[clug] A Question About Password Handling and Authentication Mechanisms

jm jeffm at ghostgun.com
Wed Nov 26 02:25:06 MST 2014

The mailing list seems to be chosie about which messages of mine it 
accepts. This is the third time I've tried to sent this reply.

Just below the Wikipedia reference you provide is the Examples section ( 
). Some of the protocols there look to written to address similar 
concerns. I don't have time to read these today though. If these 
protocols do avoid storing usable password information on the server or 
disclosing it on the channel, then one must ask why these protocol 
aren't getting wide use?

To take one example (rfc5802), SCRAM provides the following protocol 

    *  The authentication information stored in the authentication
       database is not sufficient by itself to impersonate the client.
       The information is salted to prevent a pre-stored dictionary
       attack if the database is stolen.

   *  The server does not gain the ability to impersonate the client to
       other servers (with an exception for server-authorized proxies).

    *  The mechanism permits the use of a server-authorized proxy without
       requiring that proxy to have super-user rights with the back-end

    *  Mutual authentication is supported, but only the client is named
       (i.e., the server has no name).

    *  When used as a SASL mechanism, SCRAM is capable of transporting
       authorization identities (see [RFC4422], Section 2) from the
       client to the server.


On 26/11/2014 5:32 pm, Tony Lewis wrote:
> On 26/11/2014 1:57 PM, jm wrote:
>> There is an area of crypto where it is possible to carry out
>> calculations on encrypted data such that the "person" making the
>> calculation is unable to recover the initial data. ie, it's possible to
>> encrypt to numbers and have a third party add those numbers without
>> being able to find out what those numbers are. Roughly,
>> if E() is encrypt, a and b are numbers, '+' is the appropriate addition
>> method it's possible to do,
>>      E(a) + E(b) = E(a + b)
>> which is what got me thinking down this path in the first place.
> I know not of what you speak, but am curious if anyone knows any more 
> about this.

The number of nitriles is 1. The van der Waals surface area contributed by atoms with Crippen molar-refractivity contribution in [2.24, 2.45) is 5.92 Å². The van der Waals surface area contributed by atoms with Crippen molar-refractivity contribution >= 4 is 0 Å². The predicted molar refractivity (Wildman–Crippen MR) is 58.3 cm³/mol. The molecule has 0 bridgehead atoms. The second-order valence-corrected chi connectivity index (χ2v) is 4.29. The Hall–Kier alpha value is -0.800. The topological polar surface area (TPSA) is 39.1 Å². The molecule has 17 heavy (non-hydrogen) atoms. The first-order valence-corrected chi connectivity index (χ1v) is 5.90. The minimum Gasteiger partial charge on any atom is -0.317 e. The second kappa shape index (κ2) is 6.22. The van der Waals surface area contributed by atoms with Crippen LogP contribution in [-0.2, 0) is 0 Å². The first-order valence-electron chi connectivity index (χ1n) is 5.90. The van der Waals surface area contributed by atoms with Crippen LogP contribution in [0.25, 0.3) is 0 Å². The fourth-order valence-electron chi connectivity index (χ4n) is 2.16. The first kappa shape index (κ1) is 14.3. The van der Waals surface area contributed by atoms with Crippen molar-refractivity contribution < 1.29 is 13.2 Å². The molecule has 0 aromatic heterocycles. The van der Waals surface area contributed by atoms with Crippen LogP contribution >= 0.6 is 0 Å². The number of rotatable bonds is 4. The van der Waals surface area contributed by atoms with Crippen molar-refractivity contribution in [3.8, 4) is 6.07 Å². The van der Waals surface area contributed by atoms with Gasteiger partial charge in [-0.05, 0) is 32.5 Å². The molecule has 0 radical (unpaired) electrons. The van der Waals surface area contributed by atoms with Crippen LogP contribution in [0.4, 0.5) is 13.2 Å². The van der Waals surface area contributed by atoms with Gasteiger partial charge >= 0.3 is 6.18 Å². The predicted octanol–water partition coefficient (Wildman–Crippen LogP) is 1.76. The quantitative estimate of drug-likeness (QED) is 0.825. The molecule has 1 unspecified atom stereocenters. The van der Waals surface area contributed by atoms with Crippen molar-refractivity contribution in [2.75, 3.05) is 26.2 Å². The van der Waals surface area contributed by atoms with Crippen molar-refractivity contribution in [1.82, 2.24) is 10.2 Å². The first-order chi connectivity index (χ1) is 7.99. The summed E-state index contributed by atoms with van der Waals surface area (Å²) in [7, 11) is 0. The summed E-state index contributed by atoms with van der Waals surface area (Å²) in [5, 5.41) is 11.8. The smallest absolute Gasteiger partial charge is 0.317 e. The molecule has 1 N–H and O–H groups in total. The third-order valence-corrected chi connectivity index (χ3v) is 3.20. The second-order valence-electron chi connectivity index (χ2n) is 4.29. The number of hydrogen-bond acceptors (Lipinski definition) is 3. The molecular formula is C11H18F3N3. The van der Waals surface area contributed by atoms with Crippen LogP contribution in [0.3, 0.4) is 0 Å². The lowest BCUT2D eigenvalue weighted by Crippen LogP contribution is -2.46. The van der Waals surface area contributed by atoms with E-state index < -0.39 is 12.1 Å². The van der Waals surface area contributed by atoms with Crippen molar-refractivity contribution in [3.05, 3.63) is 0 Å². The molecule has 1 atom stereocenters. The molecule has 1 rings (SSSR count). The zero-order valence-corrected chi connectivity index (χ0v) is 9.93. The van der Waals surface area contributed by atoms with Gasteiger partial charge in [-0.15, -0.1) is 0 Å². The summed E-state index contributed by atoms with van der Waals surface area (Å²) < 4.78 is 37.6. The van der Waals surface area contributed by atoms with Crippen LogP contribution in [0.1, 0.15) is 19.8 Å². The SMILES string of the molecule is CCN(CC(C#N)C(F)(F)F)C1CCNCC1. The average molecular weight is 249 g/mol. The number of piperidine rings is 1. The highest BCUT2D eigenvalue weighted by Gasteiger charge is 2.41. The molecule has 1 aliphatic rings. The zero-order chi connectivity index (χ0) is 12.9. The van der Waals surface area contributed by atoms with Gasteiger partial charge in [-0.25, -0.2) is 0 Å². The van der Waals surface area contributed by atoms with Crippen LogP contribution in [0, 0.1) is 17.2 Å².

>> Now my notation is a little wonky as i don't know what the correct
>> notation is, so let me describe what I'm thinking in hopefully a better
>> way. I'll do this as dot points so you can highlight any problems in my
>> logic,
>> * I said hash, but simple mean a one way function not necessarily a
>> standard hash like sha1.
> That's the definition of a hash function: a one way transformation 
> that is collision-resistant (and other stuff)
>> * The functions Hserver(), Hclient(), Verifier(), are not  the same
>> function.
> Why?
>> * If project this into one dimension graphically I'm thinking something
>> like this, (Looks a lot better when I scribed it on a bit of paper)
>>             |              |
>> |
>> |
>> server: password--> Hserver(password)------->
>> Verifier(Hserver(password), challenge)->|
>> client:  password----------------------> Hclient(password,challenge)
>> ------------->|
>> * Each application of a function moves you further to the right with no
>> way back.
>> * Reading your email more closely the second time. Your right
>> Hclient(password,challenge) == Verifier(Hserver(password), challange),
>> so given a stolen hash Hserver(password) and the challenge it's possible
>> to calculate the response.
>> * What about
>>      Hclient(password,challenge) != Verifier(Hserver(password), 
>> challenge)
>>    instead either make these a propablistic match and do multiple rounds
>> (similar to a zero knowledge protocol if I remember correctly)
>>    or  introduce a Compare() function that takes the response from the
>> client and the Verifier() function to give a boolean value of 
>> equivalence?
>> So, assuming that such functions exist is there a hole in my logic? And,
>> if my logic is correct are such function known to exist? And/or, is
>> anyone researching this?
> I'm a little lost, but I think your argument is self-fulfilling. If 
> such functions exist, then there is no hole in your logic. Otherwise, 
> there is.  I don't know of any.
> And I'm at a loss as to figure out what problem you're trying to solve 
> that existing password authentication schemes don't solve for you.
>> Finally, thanks for taking the time to wade through this.
> Not sure I helped this time.
> Tony


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